Review: ‘Beyond: Edward Snowden’


Bluewater Productions has launched the Beyond series that promises to reveal stories about subjects that some people would rather you did not know. For its debut, we have “Beyond: Edward Snowden.” Edward Snowden, the former National Security Agency contractor turned dissident, whistleblower and fugitive, now has his story unfold in this comic book. What you don’t know about the most wanted man on the planet will shock you.


Who knew that Edward Snowden is, in many respects, the most unlikely candidate for the position he’s now in? Did you know, for instance, that Snowden has no degree of any kind, no even a high school diploma and that he began his career with the NSA as a security guard? His whole life plays out like a character in some elaborate political satire thriller. But, in his case, it’s all true. It’s true that Snowden has hit upon something huge.

Writer Valerie D’Orazio is a seasoned professional with work both at DC Comics and Marvel Comics. Recently, from 2010 to 2013, she was the editor of subsidiary MTV Geek. Her style is honest and upfront so she makes an, above and beyond, great choice to write this story about Edward Snowden. What we get are the facts in a tightly paced and compelling narrative. A story like this, as big as it is, can still get lost somehow. What the general public seems to favor is that Snowden is a legitimate whistleblower. What D’Orazio presents is an easy to follow recap on Snowden’s life, career, and his exposing of various U.S. surveillance programs, including PRISM which allows for broad surveillance of the internet, including American citizens, through a massive secret data mining system.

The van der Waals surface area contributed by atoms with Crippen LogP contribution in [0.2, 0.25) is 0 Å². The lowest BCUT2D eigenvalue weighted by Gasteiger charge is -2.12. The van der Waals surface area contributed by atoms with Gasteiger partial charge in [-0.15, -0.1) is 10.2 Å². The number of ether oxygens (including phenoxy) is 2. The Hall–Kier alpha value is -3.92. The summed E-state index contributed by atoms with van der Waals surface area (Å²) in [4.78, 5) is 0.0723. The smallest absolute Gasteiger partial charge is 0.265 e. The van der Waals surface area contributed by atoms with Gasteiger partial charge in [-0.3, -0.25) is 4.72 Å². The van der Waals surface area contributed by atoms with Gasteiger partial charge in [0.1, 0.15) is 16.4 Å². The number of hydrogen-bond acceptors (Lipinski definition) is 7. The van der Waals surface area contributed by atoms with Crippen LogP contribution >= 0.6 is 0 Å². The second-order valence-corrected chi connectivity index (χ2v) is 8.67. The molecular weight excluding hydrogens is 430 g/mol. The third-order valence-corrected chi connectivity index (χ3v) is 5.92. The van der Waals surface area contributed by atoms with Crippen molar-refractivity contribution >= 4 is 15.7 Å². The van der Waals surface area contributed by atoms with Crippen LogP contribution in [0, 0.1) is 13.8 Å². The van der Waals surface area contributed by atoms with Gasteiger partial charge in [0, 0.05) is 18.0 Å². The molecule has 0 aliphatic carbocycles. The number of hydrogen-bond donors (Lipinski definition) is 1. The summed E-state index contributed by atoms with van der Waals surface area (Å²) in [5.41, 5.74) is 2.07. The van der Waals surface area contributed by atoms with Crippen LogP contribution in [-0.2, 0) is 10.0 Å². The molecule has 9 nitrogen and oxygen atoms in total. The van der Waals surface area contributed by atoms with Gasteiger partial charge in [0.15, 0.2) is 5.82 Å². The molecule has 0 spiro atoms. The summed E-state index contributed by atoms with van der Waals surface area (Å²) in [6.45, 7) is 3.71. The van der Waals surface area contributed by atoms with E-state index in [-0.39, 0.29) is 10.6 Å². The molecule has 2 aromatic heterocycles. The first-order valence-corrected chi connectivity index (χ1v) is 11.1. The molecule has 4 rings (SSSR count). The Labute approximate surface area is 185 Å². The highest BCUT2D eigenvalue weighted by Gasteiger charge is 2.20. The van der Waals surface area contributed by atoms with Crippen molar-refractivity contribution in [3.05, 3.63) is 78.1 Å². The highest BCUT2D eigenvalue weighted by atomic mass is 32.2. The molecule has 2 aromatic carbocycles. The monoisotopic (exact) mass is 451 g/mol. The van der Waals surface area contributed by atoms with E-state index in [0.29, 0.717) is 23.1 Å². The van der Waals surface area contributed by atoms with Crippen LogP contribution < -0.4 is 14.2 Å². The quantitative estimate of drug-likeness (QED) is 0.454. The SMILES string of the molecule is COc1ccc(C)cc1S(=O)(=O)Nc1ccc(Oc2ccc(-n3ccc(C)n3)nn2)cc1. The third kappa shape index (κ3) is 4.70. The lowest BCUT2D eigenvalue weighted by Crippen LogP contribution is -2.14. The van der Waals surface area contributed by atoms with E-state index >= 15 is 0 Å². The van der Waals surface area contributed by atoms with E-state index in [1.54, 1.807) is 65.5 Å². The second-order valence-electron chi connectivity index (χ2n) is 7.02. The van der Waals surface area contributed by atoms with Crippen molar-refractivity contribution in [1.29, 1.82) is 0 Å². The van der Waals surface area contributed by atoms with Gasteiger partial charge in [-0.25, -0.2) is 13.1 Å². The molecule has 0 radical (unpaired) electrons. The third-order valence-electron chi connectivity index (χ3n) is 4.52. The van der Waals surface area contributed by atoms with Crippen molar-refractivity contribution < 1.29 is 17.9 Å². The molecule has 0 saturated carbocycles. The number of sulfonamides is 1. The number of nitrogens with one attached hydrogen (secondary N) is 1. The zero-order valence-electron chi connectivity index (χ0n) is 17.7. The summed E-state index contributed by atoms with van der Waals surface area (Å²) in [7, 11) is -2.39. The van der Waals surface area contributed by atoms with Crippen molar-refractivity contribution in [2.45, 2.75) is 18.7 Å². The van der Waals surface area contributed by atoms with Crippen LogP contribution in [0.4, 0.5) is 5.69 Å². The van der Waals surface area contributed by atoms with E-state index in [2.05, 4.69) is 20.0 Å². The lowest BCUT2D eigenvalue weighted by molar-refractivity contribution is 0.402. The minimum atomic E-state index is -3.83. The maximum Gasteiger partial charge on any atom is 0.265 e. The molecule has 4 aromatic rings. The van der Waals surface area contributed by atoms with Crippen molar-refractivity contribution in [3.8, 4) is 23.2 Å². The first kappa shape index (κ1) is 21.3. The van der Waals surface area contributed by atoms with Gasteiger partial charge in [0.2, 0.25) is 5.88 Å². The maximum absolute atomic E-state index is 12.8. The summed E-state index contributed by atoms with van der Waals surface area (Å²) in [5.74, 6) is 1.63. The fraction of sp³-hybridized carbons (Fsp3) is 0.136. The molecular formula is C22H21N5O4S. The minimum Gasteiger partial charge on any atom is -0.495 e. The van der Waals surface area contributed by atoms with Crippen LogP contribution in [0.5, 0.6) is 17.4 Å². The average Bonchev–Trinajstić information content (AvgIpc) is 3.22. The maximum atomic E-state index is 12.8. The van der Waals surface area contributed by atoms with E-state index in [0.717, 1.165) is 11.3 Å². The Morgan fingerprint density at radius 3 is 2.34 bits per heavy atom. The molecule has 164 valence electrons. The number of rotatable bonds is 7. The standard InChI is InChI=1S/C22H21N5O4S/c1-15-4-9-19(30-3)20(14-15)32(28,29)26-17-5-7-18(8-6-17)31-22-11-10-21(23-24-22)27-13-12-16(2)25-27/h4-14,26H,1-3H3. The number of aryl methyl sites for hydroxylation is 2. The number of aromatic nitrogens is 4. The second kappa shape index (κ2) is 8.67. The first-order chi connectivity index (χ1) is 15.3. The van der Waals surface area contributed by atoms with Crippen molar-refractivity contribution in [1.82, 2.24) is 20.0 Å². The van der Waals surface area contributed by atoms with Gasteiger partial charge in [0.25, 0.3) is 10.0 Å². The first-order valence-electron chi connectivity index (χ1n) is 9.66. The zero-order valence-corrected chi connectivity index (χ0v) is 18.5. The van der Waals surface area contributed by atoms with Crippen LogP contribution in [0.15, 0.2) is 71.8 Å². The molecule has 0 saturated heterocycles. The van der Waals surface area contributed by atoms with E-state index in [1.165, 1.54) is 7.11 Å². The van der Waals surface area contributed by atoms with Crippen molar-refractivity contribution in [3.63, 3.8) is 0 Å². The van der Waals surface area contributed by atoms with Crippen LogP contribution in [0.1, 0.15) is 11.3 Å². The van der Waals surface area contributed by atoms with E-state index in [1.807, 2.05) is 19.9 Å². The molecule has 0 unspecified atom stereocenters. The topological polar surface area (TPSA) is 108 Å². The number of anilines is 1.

Artist Dan Lauer provides a nice clean and spare style that fits in well with an information-centric comic. It is easy on the eyes, does not distract from the subject, and enhances the story. It reminds me a bit of Scott McCloud’s neutral cartoony style that can easily apply to any subject. Gary Scott Beatty does a great service with his integrated use of lettering. Colorist Cidao Oliveira keeps the tone of the story running smoothly. And the cover is very inviting, put together by Dan Lauer and Graham Hill.


Again, I have to hand it to D’Orazio for gathering up all the facts on Snowden and presenting them in this comic book. There’s more you’ll want to read about in this comic that just cries out for his story to be turned into a major motion picture. I’m sure a lot of people would agree that much good came from the release of the movie, “All The President’s Men.”

Overall, if you think you know the Snowden story, think again. Bluewater Productions may surprise you with this noteworthy comic. It is available now. Visit our friends at Bluewater here. You can find digital copies at iTunes here, at comiXology here, and at Amazon here. And you can find print copies at Comic Flea Market here.

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Filed under Bluewater Productions, Comics, Comics Reviews, Edward Snowden, Surveillance

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